26. This post reminds me of the documentary “The Biggest Little Farm” where the farmers spend much time and effort to reclaim a farm and place it into a natural order such that nature (or creation) begets nature. This is the best example of how I see the commandment of Genesis to “have dominion” over the earth. Things still tend toward entropy, but it’s an entropy that is beneficial to everyone and everything.

  27. For those who have not heard of him, papa Tychon must be one of the “messiest” holy elders to have lived in Mt Athos (https://www.johnsanidopoulos.com/2009/09/last-days-of-elder-tychon-athonite.html).

    He was the spiritual father of St Paisios, lived in a very simple cell which he never cleaned, whose floor became a solid surface of mud, hair and whatever fell onto it. He served coffee in little cups unwashed from the previous serving, insisting if one questioned that these things are of no importance.

    A very simple, childlike, angelic ( yet to be canonised ) saint.

  28. Fr. Stephen,
    For so many years, I tried to clean up my messyness. But like the cockroach, that grooms itself; after all its grooming, it still is black! So my attempts to not be messy(:>). I am now beginning to see that the work of God is changing and healing my life –in the midst of the ongoing messyness.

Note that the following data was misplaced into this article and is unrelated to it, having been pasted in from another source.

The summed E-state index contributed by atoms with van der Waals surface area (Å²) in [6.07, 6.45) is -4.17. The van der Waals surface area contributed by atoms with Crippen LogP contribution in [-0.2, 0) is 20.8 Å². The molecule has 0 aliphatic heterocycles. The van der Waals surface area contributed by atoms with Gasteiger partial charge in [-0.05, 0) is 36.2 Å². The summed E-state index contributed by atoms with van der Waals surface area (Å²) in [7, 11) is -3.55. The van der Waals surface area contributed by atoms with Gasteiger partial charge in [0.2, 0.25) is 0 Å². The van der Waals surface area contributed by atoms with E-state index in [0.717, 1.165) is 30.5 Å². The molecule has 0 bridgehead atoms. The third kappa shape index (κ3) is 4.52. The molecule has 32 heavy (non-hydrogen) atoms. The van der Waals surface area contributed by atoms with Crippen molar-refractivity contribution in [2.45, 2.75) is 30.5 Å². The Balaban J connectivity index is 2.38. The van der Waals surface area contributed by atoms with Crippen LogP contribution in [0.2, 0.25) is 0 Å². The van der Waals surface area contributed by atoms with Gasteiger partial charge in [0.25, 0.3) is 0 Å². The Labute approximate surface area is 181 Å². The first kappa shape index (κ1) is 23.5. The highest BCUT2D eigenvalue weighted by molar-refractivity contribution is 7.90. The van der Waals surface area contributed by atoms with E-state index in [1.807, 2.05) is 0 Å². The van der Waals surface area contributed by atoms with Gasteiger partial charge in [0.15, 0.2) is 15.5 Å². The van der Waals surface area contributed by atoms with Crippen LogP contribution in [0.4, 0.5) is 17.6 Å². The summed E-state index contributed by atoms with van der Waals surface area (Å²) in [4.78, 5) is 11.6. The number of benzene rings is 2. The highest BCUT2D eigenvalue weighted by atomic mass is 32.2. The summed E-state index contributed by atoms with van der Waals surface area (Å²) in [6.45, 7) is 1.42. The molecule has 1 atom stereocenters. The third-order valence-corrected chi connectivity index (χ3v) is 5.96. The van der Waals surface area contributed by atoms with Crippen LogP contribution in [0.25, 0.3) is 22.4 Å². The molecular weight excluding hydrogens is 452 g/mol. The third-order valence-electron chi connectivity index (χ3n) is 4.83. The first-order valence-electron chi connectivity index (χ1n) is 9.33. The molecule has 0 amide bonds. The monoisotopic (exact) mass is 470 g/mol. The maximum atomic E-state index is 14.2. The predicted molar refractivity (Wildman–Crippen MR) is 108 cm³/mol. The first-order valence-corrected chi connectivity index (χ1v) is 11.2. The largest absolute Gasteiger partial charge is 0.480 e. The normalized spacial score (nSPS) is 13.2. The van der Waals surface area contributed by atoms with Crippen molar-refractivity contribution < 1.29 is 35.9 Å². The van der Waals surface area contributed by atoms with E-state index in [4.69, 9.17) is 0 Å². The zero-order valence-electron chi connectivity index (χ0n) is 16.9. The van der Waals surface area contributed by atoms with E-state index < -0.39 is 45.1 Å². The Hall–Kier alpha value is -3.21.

29. Sin is the ultimate messiness of course. It is amazing how much havoc and destruction I can cause my own heart and in those around me with the ordinary everyday sins of an unweeded garden. “Things rank and gross in nature possess it merely”
    Ah, but Jesus lies even deeper in the soil and will reach out and grab me before I am swallowed up by something like Audrey II from Little Shop of Horrors.
    God is good.

  30. Father,

    Doesn’t salvation imply a reordering of things?

    How is the belief in salvation not complicit in the myth of progress? What happens when faith in the future is taken from Christianity?

    Christianity seems to have simply changed from a literal expectation of the end the world for the sake of a new world into a metaphor for a spiritual transformation.

    How is Christianity not responsible for the myth of progress in the modern world as we know it today? One may believe it’s the human task to make the world a better place or one may believe it is God’s work, but both believe in cosmic justice, but have faith in a future reality that promises progress or even more so redemption.

  31. Christian,